Three courses where students manage real money in equity, hedge, and fixed income portfolios—and defend their investment strategies to professional investors
The School of Business at Ithaca College in New York State
The idea to offer students an immersive, long-term, real-world investment experience began in 2008 with a two-semester course on equity trading called “Real-Time Portfolio.” Created by Abraham Mulugetta, professor of finance and international business, the course includes a US$100,000 student-managed portfolio funded by an anonymous donor.
Last year, a gift from the same donor led to the creation of an introductory course with a lesser risk fixed income portfolio and an advanced course with a higher risk hedge fund. Throughout each course, each student team analyzes one industry sector, using Bloomberg terminals and financial software in the school’s Center for Trading and Analysis of Financial Instruments. Teams present their findings to the class, which votes on the next move—it takes a two-thirds vote to buy or sell a stock.
BOARD OF INVESTORS
Twice a year, students in all three courses defend their investment strategies to an advisory board of approximately 13 investors, often alums, and three professors. In the spring, board members travel to Ithaca to hear presentations; in the fall, students travel to Wall Street in New York City. While there, students visit the New York Stock Exchange and Wall Street firms.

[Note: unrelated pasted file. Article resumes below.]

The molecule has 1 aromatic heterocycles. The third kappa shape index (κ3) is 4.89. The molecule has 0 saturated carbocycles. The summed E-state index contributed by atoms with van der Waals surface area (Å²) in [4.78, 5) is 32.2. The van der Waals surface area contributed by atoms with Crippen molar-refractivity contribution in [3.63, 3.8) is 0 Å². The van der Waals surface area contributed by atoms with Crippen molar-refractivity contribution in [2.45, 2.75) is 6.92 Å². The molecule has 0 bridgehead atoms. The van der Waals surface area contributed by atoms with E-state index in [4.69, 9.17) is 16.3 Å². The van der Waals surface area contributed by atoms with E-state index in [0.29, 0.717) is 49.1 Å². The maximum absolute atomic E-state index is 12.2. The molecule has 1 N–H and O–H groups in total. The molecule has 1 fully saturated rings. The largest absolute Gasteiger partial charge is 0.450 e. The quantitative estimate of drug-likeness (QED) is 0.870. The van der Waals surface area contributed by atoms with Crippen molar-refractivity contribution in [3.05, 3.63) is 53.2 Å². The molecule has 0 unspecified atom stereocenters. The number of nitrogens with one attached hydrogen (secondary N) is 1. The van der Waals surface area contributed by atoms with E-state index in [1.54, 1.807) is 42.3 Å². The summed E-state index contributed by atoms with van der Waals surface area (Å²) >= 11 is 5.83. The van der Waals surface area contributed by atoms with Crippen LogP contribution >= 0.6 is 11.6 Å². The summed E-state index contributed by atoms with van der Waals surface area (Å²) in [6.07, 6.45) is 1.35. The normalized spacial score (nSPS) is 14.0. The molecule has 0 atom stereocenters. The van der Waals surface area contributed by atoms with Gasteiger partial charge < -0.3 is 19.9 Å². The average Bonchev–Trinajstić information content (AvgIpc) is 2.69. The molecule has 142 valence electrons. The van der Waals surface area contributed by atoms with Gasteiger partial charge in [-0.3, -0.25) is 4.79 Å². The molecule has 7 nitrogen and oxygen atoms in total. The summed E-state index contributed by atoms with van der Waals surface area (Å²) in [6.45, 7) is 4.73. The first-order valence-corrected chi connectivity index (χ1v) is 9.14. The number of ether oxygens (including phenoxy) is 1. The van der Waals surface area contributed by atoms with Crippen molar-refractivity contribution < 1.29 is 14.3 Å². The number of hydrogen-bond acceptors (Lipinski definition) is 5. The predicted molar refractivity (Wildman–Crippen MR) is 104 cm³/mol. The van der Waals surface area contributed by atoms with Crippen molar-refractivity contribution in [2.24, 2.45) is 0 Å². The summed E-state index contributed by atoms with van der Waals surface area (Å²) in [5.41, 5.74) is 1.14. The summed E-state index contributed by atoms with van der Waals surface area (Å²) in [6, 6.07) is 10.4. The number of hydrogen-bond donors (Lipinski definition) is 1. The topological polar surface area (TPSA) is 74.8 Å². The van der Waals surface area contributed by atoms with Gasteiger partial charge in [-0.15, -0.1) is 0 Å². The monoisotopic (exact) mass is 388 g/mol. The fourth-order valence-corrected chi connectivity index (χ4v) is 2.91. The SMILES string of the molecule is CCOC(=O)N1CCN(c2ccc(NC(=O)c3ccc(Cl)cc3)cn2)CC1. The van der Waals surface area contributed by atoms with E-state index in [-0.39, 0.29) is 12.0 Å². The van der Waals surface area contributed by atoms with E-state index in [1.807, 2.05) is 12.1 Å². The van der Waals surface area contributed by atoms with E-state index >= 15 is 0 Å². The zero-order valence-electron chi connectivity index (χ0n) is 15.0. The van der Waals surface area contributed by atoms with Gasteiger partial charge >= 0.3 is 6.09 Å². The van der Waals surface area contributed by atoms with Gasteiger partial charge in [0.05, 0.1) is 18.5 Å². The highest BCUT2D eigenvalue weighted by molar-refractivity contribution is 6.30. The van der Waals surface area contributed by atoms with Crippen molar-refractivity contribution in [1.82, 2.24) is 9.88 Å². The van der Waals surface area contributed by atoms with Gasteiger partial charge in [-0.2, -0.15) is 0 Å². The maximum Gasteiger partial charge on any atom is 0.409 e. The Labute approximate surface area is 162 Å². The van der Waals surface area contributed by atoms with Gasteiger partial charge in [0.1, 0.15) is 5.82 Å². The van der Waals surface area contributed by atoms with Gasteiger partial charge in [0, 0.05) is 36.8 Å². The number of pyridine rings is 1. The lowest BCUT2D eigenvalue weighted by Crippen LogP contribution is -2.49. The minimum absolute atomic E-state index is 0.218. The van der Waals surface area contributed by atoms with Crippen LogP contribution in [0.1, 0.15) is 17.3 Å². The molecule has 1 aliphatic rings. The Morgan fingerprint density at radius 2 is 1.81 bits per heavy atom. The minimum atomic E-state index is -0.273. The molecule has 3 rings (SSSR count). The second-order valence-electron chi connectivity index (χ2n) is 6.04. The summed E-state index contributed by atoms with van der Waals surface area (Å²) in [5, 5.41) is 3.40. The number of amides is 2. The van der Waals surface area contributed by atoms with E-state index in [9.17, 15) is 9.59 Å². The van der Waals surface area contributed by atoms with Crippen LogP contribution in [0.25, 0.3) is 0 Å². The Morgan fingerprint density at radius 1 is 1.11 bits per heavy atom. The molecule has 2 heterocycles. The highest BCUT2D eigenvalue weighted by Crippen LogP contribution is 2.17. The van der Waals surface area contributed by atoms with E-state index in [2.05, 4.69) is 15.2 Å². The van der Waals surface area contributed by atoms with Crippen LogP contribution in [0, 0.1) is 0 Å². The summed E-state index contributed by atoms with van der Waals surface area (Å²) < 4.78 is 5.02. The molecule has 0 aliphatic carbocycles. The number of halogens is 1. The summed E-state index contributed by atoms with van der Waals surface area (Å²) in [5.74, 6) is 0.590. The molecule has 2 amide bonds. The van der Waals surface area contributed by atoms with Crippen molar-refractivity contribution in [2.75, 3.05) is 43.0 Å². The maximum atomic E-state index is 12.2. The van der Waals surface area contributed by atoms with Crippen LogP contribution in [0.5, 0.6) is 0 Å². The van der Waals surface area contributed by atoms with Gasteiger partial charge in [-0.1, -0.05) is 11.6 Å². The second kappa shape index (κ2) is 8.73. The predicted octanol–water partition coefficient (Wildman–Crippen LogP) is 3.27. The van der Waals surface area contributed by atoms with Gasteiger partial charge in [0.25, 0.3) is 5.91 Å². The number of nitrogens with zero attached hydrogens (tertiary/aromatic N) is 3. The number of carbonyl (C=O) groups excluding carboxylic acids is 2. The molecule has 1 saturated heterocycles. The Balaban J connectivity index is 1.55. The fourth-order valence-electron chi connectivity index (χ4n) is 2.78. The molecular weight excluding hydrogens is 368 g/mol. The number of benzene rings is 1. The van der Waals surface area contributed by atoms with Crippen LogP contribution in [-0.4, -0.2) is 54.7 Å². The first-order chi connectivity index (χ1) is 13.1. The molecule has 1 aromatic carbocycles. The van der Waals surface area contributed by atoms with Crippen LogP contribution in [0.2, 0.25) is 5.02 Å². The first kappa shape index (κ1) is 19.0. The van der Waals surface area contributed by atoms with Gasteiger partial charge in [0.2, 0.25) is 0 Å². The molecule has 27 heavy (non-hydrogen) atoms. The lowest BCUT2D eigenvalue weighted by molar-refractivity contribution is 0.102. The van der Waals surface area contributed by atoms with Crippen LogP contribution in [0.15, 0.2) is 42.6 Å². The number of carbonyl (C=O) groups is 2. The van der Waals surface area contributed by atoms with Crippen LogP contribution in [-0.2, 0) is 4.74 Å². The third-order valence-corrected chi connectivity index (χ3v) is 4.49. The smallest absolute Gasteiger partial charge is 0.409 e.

The board has been instrumental in student learning in the course, says Mulugetta. Board members challenge students’ choices, introduce them to Wall Street, and give talks on investment topics.
FINDING THE NEXT CLASS
To attract talented students to the track, the school offers short workshops on investment basics to freshmen and sophomores. Offered the spring of students’ sophomore year, the fixed income course enrolls about 18 students, and they must apply to get in.
Mulugetta reviews applications with current students to choose the next class. Given the work they’ve put into managing the fund, it makes sense that students have a say in “hiring” their replacements, says Mulugetta. Outgoing students advise the incoming class on their strategies and recommendations. Successful students can progress to the equity fund course the spring of their junior year and to the hedge fund course in the fall of their senior year.
The courses now attract not only finance majors but also majors in music, communications, and history. The comprehensive, progressive nature of the courses builds excitement about investment among students and alumni alike, says dean Mary Ellen Zuckerman. So far, the students consistently have beaten the market.
The donor, a successful investor, has offered additional funds to expand the program further, including a second hedge fund section and supporting courses that do not include portfolios.
“The donor and Professor Mulugetta have a vision,” says Zuckerman. “In these courses, investors challenge students, students ask questions, they all talk to each other—everyone gets a phenomenal education about what it takes to work on Wall Street.”